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decoding of pre-linguistic and early linguistic vocalizations...
Auditory feedback is very important! Deaf humans prior to the 19th century simply did not learn to speak.

.......Tomatis Topics

I ncorporation of vocalizations: Prior to language vocalizations were emotionally based. Laughing, crying for example and tone of vocalization that went along with gestures to amplify there meaning. They might have been used to communicate emotions. (Trying to sound scary, trying to sound mean.)

This was the whole tonal aspect of communication that we often assess through selectivity. Autistic and PDD children miss out on the whole part of communication that is indicated by tone of voice. The rise in the voice at the end of the sentence that indicates a question is lost on them. The serious voice/ the kidding voice. These are subtitles that they often miss. Often when an autistic/PDD child develops speech there is a monotone quality to their voice. That's why they often respond to a dramatic presentation. For example the child who will not respond to his name but if you add some drama to the calling he may respond.

Since vocalizations are closely tied to emotions and can be tied to gestural communication this can be an important channel for working with these children. Using their emotions to get the vocalization and gesturing is an important pre-requisite for language. This is a way of forming a bridge to more symbolic expression.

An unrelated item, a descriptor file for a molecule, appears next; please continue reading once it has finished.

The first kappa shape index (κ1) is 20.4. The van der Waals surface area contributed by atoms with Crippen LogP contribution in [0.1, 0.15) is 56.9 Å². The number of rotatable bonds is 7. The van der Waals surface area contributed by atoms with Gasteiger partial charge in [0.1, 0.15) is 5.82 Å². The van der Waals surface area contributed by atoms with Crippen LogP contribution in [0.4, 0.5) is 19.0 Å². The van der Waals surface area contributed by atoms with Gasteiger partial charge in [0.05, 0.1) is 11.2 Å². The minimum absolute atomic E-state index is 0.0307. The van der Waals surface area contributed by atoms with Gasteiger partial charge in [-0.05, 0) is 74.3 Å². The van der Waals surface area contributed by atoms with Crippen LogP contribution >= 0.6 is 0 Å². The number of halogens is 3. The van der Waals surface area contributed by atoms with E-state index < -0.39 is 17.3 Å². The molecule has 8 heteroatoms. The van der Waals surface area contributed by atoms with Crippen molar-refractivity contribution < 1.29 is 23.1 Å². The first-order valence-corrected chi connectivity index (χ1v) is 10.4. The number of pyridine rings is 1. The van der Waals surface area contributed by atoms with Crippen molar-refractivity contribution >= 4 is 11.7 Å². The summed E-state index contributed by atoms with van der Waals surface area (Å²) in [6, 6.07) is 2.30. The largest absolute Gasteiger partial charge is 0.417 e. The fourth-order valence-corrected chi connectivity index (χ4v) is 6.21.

C hanges in the Auditory Apparatus: Again just as there is no single organ of speech as there is no single organ of listening. According to Donald there needed to be a feedback system for modulating speech output and sound modulation. In other words we had to hear ourselves speak. Tomatis would suggest that this is accomplished through bone conduction.

An important feature of the Tomatis Method as is the Audio-vocal work and indicates why it is so important to introduce the microphone early in the children's program. Auditory feedback is very important! Deaf humans prior to the 19th century simply did not learn to speak. (p243)

Disturbances or delay in auditory feedback from one's own voice disturbs speech greatly There are many new studies on the effects of delayed feedback in language processing disorders. Paula Tallal at Rutgers University has been doing studies on this. It is also why we need to understand precession and delay all the more. We know that stretching out the sounds in words can be a helpful technique with Autistic /PDD children. Chronic middle ear infections can lead to phonological disorders, and there is significant history of ear infections in the Autistic/PDD population and while I am not suggesting that it always causes the disorder, it can certainly be a contributing cause.


T he shift from vocalizations to speech was another important shift in evolution. There is no single organ of Speech. We turned a digestive and respiratory organ into a Speech Apparatus. Firstly there was the development of a high-speed phonetic voco-motor control device. It consisted of a new descended larynx with a More supple glottis, an Altered sub-oral cavity and tongue, Changed oral and lower facial musculature, and Corresponding new sensory and motor pathways and New cortical representation of vocal skill.